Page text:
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Publication numberUS4296585 A
Publication typeGrant
Application numberUS 06/037,925
Publication dateOct 27, 1981
Filing dateMay 9, 1979
Priority dateMay 30, 1978
Also published asCA1125982A1, DE2921789A1
Publication number037925, 06037925, US 4296585 A, US 4296585A, US-A-4296585, US4296585 A, US4296585A
InventorsDante Bini
Original AssigneeDante Bini
Export CitationBiBTeX, EndNote, RefMan
External Links: USPTO, USPTO Assignment, Espacenet
Permanent weather covers
US 4296585 A
Abstract
A method for forming a domed space frame, comprising assembling and pivotally interconnecting plural longitudinally extensible elongate elements into a planar grid frame array; pivotally anchoring ends of the elongate elements at the grid frame periphery; securing a gas-tight flexible extensible membrane to the grid frame; anchoring the membrane around the periphery of the grid frame in a gas-tight manner; and introducing pressurized gas under the membrane to inflate it and thereby raise the grid frame into a domed configuration, with a consequential extension of the elongate elements. When each elongate element has extended to a predetermined ultimate length, an arresting means associated therewith becomes operative and prevents any further change in the length of that elongate element. When all the elongate elements are so arrested, the gas pressure is released from beneath the membrane, and a self-supporting domed space frame is then available for use.
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Claims(5)
I claim:
1. A method of forming a self-supporting domed space frame comprising the steps of:
(a) taking a plurality of elongated longitudinal elements, each of said elements having a longitudinal axis and opposed ends and at last some of said elements being extensible and having
(i) a minimum length and an operative length greater than said minimum length, and
(ii) arresting means to prevent a reduction in the length of the element to a value less than said operative length, said arresting means being automatically operable when the element has had its length increased to a value not less than said operative length;
(b) assembling said elements into a substantially planar grid, wherein
(i) an end of each element is pivotally connected to an end of the next adjacent element for pivotal movement about a horizontal axis extending transversely of said elements, and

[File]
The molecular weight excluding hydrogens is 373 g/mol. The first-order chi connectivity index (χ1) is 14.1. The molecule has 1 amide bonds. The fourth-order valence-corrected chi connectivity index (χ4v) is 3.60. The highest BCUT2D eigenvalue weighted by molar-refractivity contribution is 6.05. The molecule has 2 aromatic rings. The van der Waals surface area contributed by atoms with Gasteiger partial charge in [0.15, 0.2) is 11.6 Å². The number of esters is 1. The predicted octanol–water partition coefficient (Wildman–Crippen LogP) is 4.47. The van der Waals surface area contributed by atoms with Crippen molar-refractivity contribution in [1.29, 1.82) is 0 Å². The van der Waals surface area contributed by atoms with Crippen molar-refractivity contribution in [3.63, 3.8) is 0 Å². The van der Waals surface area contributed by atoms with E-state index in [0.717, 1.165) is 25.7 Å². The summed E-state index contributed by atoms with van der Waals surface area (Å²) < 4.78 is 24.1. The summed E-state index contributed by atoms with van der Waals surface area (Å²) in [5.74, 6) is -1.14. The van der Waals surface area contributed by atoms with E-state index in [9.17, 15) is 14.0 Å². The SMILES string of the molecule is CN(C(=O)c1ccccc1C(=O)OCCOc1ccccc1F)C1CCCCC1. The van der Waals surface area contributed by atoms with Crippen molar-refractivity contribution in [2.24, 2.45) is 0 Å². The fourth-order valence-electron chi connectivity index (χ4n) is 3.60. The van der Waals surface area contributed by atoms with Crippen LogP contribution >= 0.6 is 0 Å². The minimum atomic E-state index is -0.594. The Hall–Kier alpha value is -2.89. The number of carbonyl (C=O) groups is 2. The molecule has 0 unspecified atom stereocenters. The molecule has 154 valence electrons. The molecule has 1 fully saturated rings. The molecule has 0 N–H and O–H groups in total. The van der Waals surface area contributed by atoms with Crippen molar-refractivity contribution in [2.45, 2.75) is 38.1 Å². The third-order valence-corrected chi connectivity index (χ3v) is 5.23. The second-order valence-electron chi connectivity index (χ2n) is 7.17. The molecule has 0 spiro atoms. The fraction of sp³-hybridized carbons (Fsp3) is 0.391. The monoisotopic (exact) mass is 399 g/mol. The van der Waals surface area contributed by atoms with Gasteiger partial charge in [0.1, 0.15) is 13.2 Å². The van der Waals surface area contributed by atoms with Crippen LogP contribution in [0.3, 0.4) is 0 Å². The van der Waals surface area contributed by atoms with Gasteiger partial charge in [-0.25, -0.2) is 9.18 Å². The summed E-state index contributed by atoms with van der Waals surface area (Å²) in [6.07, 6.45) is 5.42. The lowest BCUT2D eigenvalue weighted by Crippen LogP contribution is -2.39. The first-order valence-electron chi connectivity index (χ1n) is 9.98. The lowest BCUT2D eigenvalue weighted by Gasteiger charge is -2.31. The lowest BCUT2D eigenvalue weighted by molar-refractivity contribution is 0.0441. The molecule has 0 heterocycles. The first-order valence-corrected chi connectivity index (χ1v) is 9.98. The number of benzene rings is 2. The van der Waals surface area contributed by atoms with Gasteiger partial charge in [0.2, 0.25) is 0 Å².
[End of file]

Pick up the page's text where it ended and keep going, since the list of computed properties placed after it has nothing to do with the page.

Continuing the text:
(ii) the elements are free to twist about the longitudinal axes thereof;
(c) anchoring elements of the grid at the grid periphery in a manner permitting such anchored elements to swing upwardly;
(d) locating an inflatable membrane in lifting relationship to the grid;
(e) inflating the membrane to lift the grid to a point wherein all of the extensible elements have been extended to at least their respective operative lengths;
(f) locking at least certain of the elements against return pivotal movement about said transversely extending axes; and,
(g) releasing the inflation pressure from the membrane to permit said gridwork to be self-supporting.
2. A method of forming a domed space frame as claimed in claim 1 wherein the membrane is disposed over the grid and fastened to the grid at a plurality of locations.
3. A method of forming a self-supporting domed space frame comprising the steps of:
(a) taking a plurality of elongated longitudinal elements having two opposed ends and a longitudinal axis, at least some of which elements are extensible between a collapsed length and an operative length after said elements have been extended to at least that length;
(b) assembling said elements into a substantially planar grid, wherein
(i) an end of each element is pivotally connected to an end of the next adjacent element for pivotal movement about a horizontal axis extending transversely of said elements, and
(ii) the elements are free to twist about the longitudinal axes thereof;
(c) anchoring elements of the grid at the grid periphery in a manner permitting such anchored elements to swing upwardly;
(d) creating a superimposition of an inflatable membrane and the grid;
(e) inflating the membrane to lift the grid to a point wherein all of the extensible elements have been extended to at least the operative length;
(f) locking at least certain of the elements against return pivotal movement about said transversely extending axes; and,
(g) releasing the inflation pressure from the membrane.
4. A method of forming a domed space frame as claimed in claim 3 including the step of fastening the membrane to the grid at a plurality of locations.